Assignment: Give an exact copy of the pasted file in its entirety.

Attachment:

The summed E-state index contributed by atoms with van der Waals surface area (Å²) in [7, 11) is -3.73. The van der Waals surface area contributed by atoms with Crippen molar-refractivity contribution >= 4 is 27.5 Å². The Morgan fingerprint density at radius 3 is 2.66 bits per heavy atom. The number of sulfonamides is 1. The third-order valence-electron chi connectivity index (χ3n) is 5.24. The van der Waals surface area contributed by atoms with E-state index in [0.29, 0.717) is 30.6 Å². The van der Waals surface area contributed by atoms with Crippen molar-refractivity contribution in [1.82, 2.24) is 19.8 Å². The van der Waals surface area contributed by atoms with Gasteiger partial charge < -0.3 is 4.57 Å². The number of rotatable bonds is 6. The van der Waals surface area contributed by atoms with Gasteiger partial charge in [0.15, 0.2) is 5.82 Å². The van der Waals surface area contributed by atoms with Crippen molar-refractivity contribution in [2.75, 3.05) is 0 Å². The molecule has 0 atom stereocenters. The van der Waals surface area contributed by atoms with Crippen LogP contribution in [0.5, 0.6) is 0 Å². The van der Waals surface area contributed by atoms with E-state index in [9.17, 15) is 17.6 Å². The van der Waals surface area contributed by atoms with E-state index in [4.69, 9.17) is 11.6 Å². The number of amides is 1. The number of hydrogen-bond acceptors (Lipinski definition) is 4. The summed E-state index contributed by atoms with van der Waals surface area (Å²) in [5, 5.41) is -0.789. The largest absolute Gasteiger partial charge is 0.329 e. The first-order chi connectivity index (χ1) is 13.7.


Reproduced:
The summed E-state index contributed by atoms with van der Waals surface area (Å²) in [7, 11) is -3.73. The van der Waals surface area contributed by atoms with Crippen molar-refractivity contribution >= 4 is 27.5 Å². The Morgan fingerprint density at radius 3 is 2.66 bits per heavy atom. The number of sulfonamides is 1. The third-order valence-electron chi connectivity index (χ3n) is 5.24. The van der Waals surface area contributed by atoms with E-state index in [0.29, 0.717) is 30.6 Å². The van der Waals surface area contributed by atoms with Crippen molar-refractivity contribution in [1.82, 2.24) is 19.8 Å². The van der Waals surface area contributed by atoms with Gasteiger partial charge < -0.3 is 4.57 Å². The number of rotatable bonds is 6. The van der Waals surface area contributed by atoms with Gasteiger partial charge in [0.15, 0.2) is 5.82 Å². The van der Waals surface area contributed by atoms with Crippen molar-refractivity contribution in [2.75, 3.05) is 0 Å². The molecule has 0 atom stereocenters. The van der Waals surface area contributed by atoms with Crippen LogP contribution in [0.5, 0.6) is 0 Å². The van der Waals surface area contributed by atoms with E-state index in [9.17, 15) is 17.6 Å². The van der Waals surface area contributed by atoms with E-state index in [4.69, 9.17) is 11.6 Å². The number of amides is 1. The number of hydrogen-bond acceptors (Lipinski definition) is 4. The summed E-state index contributed by atoms with van der Waals surface area (Å²) in [5, 5.41) is -0.789. The largest absolute Gasteiger partial charge is 0.329 e. The first-order chi connectivity index (χ1) is 13.7.